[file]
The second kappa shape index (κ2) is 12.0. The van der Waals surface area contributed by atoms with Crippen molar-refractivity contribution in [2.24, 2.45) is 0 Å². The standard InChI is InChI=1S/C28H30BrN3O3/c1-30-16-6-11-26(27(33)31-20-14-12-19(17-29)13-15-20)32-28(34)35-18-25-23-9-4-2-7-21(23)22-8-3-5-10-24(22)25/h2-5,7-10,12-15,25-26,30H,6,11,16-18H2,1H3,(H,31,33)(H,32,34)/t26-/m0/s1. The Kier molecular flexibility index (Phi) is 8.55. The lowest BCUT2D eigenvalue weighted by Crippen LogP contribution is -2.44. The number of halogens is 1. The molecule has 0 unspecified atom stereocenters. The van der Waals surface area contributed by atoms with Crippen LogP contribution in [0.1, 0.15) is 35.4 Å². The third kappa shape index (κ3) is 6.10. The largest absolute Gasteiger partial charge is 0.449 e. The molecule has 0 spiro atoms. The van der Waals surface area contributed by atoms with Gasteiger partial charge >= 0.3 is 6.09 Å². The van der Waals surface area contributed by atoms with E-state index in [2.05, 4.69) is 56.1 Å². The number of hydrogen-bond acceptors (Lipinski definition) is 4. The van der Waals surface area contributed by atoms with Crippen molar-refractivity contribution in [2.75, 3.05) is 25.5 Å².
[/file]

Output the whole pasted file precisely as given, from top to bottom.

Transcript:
The second kappa shape index (κ2) is 12.0. The van der Waals surface area contributed by atoms with Crippen molar-refractivity contribution in [2.24, 2.45) is 0 Å². The standard InChI is InChI=1S/C28H30BrN3O3/c1-30-16-6-11-26(27(33)31-20-14-12-19(17-29)13-15-20)32-28(34)35-18-25-23-9-4-2-7-21(23)22-8-3-5-10-24(22)25/h2-5,7-10,12-15,25-26,30H,6,11,16-18H2,1H3,(H,31,33)(H,32,34)/t26-/m0/s1. The Kier molecular flexibility index (Phi) is 8.55. The lowest BCUT2D eigenvalue weighted by Crippen LogP contribution is -2.44. The number of halogens is 1. The molecule has 0 unspecified atom stereocenters. The van der Waals surface area contributed by atoms with Crippen LogP contribution in [0.1, 0.15) is 35.4 Å². The third kappa shape index (κ3) is 6.10. The largest absolute Gasteiger partial charge is 0.449 e. The molecule has 0 spiro atoms. The van der Waals surface area contributed by atoms with Gasteiger partial charge >= 0.3 is 6.09 Å². The van der Waals surface area contributed by atoms with E-state index in [2.05, 4.69) is 56.1 Å². The number of hydrogen-bond acceptors (Lipinski definition) is 4. The van der Waals surface area contributed by atoms with Crippen molar-refractivity contribution in [2.75, 3.05) is 25.5 Å².